A New Beginning: Fall 2022 Newsletter
Night . . .
Saturday, September 10, 1988
The Medieval Fair Site . . .
I didn’t want much that night, just to go out to the shop on the Med Fair site to drop off some pots and cups and mugs that had finally cooled off enough to pick up from the Ceramics Department of the City College of Art and Design back in town.
Now let me tell you why I decided to open Ye Old Oddities Shoppe and sell my pottery at Med Fair that fall. It was because there I was, pushing forty, and still working in the Registrar’s Office at C-CAD where I graduated with highest honors way too many years before. (Not going into the life-happens events that kept me working there for so long right now.) And I didn’t want to still be at C-CAD when I turned forty the next year.
Instead, I wanted to make and save enough money from Med Fair and other ways that I could go to the university the next fall, get a job as a teaching assistant and get experience in the classroom, get my master’s, and become a professor of ceramics at some college or university for the rest of my life. It would be ideal, I thought, to teach the same thing that I loved to do.
But . . .
BUT, thanks to some crazy person wearing armor from head to shiny toes, I about got myself killed that night, the first of several attempts to murder me.
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Something interesting happened recently after I revised my Novel Basics, An Illustrated Guide to Writing a Novel. I noticed that I didn’t follow my own advice in writing Death in Shining Armor, a novel that I’ve worked on for decades in several different forms. That is, I didn’t establish early what the protagonist wants to accomplish in her journey. I mean the very first card in the brainstorming system I describe in Novel Basics is called the heart card for a novel and asks the question “Who wants what?” for goodness’ sake. And I blew the beginning of my own novel. Oops! So I figured out what my protagonist wanted and put it on the first page.
I also took some of my own advice presented in my concise yet complete guide to writing a novel: If you’re having trouble with a novel, play around with the point of view, that is, the perspective in time and space of the narrator. Most of the earlier versions of the book were in what’s called third person point of view (she/he/they, her/his/their, etc.) limited to three characters. But when I restricted the perspective of Death in Shining Armor to only one character, the novel’s protagonist Vanessa Laura Mathison aka Van the Potter speaking directly to the reader in first person (I/me/mine), she started talking to me, too. And the novel started coming to life in ways it hadn’t done before. Propelled by that new beginning, I’m now about eighty pages into the novel.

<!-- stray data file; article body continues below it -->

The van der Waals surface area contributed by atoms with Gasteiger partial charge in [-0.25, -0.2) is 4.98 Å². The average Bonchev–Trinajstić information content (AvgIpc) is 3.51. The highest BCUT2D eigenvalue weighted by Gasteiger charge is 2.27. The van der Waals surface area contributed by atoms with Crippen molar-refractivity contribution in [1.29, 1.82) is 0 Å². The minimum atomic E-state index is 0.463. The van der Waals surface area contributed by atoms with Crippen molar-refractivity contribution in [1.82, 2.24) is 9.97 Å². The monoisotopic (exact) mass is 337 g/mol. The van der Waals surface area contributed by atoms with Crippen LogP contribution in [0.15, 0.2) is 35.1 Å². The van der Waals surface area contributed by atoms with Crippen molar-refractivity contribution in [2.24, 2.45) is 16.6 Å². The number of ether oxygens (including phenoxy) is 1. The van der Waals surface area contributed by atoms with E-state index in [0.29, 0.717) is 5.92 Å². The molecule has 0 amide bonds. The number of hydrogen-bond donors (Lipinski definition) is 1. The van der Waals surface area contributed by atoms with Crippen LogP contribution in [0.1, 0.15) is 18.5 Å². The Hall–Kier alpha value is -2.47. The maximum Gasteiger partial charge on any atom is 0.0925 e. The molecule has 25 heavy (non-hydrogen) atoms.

FYI: the new eBook version of Novel Basics, An Illustrated Guide to Writing a Novel, that now includes a section on self-publishing, is available at www.amazon.com/dp/B07K2LXFRP for $3.99 Plus, it’s always free through Kindle Unlimited. Also, I’m offering the eBook on Amazon for only $0.99 from Friday September 30 through Thursday October 6, 2022. It’s your perfect resource to prepare for National Novel Writing Month 2022.
P. S. Currently, I’m rebooting eBook versions of some of the short stories and books in both my Calendar Mystery series and Cinderella, P. I. Fairy Tale Mystery series through several different retailers in addition to Amazon. To keep up with my publications on Amazon, click here: https://www.amazon.com/Juliet-Kincaid/e/B00DB4HWRG. And to keep up with my publications through other retailers now including Apple Books, Barnes & Noble, and Kobo, click on https://books2read.com/author/x/subscribe/1/305166/?preferred_retailer=0&book=927193 and complete the form.